In asking that sons of Harvard graduates be given a ten per cent, advantage over other applicants for admission to the University, the columnist of the Harvard Graduates Magazine has probably mistaken his public. That most graduates prefer to send their sons to their own college is certain enough--but that Harvard graduates would care to see their own sons pulled or pushed through the gates in preference to more capable sons of "less fortunate nativity" operating under their own power, is extremely doubtful.
Sentimentally, the idea of generation after generation of Harvard graduates returning their sons to Cambridge, already steeped in the classic legends and traditions of the University is very appealing. The student likes to imagine his own sons associating with those of his college friends. But it is rather an affront to Harvard men to assume that their progeny will not be well enough qualified to compete for admission on equal terms with everyone else.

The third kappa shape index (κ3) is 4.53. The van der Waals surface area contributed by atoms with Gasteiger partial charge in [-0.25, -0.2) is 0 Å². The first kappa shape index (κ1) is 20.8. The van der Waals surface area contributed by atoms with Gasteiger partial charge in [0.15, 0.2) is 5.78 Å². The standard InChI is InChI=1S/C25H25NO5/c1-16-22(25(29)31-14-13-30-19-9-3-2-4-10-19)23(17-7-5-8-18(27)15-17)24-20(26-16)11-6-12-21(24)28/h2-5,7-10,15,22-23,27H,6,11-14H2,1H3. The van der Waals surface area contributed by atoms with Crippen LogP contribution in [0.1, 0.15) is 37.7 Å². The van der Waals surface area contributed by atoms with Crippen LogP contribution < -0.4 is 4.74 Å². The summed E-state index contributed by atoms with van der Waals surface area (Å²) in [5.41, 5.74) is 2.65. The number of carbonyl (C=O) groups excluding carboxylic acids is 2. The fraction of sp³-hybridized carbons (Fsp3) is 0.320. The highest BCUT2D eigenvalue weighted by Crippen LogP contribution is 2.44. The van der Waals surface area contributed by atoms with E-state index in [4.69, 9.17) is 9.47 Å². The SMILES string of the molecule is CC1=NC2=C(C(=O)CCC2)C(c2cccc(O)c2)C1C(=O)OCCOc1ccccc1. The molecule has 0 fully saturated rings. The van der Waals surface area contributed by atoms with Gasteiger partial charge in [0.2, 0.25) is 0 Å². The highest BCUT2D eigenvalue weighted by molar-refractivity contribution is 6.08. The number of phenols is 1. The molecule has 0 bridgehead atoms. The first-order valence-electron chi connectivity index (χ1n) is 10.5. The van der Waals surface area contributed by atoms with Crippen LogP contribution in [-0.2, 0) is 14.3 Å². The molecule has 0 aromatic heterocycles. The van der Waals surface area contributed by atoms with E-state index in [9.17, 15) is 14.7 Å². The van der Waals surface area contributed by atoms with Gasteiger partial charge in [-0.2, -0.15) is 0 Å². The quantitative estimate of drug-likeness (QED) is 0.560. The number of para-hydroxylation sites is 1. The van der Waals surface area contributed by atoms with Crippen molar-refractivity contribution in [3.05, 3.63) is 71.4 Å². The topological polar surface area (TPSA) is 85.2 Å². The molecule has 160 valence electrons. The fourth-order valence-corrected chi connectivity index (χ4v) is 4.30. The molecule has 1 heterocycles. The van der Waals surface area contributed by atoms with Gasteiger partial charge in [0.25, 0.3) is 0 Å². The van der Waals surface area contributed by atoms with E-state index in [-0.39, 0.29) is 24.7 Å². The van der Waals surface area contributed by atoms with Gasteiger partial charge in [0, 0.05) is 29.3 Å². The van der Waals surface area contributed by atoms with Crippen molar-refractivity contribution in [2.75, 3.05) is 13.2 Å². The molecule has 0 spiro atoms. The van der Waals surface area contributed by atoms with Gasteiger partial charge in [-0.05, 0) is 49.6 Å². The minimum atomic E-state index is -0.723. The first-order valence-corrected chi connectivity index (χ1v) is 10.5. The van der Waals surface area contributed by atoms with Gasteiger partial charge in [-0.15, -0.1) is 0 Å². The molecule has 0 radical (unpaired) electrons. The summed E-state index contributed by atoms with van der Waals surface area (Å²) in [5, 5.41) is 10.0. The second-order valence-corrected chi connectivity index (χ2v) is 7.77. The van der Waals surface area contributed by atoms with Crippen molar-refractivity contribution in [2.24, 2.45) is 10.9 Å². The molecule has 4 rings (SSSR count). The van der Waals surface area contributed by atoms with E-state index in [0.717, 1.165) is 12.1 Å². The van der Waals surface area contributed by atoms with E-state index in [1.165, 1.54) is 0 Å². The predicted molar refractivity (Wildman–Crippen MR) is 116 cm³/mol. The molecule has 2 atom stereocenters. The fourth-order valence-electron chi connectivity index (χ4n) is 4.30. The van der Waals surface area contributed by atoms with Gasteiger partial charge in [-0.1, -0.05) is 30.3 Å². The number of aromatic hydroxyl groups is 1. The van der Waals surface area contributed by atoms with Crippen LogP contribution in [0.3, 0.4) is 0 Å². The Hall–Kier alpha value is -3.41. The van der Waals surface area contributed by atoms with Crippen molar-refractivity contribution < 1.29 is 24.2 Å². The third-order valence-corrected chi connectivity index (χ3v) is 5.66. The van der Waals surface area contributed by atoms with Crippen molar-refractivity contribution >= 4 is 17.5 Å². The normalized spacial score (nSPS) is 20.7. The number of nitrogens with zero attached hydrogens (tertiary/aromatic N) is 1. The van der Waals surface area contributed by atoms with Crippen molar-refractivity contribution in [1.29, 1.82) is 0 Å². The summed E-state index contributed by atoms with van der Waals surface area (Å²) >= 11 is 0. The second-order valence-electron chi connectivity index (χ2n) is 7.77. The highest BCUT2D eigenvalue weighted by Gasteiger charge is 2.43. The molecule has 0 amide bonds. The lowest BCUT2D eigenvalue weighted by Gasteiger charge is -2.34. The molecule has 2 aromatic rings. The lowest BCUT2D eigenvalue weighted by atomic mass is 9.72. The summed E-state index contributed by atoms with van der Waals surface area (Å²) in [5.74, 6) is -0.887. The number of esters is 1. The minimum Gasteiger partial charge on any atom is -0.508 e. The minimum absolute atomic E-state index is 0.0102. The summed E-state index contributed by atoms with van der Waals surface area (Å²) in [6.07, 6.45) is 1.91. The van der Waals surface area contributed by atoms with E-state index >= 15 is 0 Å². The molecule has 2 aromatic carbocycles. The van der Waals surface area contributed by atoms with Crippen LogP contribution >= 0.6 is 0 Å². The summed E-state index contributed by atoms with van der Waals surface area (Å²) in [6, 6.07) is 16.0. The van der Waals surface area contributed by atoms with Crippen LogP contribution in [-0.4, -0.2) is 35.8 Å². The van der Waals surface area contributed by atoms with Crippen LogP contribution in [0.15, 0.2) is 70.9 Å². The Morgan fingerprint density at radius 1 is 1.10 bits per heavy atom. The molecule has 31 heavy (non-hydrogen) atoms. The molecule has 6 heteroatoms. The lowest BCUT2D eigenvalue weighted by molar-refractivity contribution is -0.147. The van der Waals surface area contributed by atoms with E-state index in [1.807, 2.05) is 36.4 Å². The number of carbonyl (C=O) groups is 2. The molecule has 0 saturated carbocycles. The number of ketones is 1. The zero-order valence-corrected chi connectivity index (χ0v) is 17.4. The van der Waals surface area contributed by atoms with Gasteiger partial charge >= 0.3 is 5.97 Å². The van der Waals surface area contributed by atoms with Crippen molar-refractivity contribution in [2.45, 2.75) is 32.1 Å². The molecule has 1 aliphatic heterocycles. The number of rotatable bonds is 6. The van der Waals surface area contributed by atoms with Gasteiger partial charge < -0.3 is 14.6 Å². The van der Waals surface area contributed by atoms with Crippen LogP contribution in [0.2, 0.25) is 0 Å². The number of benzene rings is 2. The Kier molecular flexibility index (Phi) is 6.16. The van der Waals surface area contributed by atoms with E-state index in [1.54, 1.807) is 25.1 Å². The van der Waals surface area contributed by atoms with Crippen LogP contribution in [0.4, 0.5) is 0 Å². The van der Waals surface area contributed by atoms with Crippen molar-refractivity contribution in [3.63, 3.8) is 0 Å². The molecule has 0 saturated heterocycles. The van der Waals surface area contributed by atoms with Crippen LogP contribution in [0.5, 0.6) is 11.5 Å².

The writer of "From a Graduate's Window" goes on to say that with the struggle for entrance to the University intensified to an unprecedented extent by the limitation of numbers, the prospect "is not encouraging for those Harvard men who know that their sons are not pre-eminent in scholarship, athletics or school leadership, but are sure they are good material for the college." It might be suggested that these fond parents allow their paternal pride to overrule their better judgment--and that it is difficult to see just what athletic eminence has to do with the New Plan examinations. But extraordinary brilliance will never be required for admission to Harvard; and as the sons of graduates have apparently inherited sufficient intelligence to follow their fathers in the past, it seems hardly necessary or appropriate that they be branded "lame ducks" and "helped over the stile" in the future.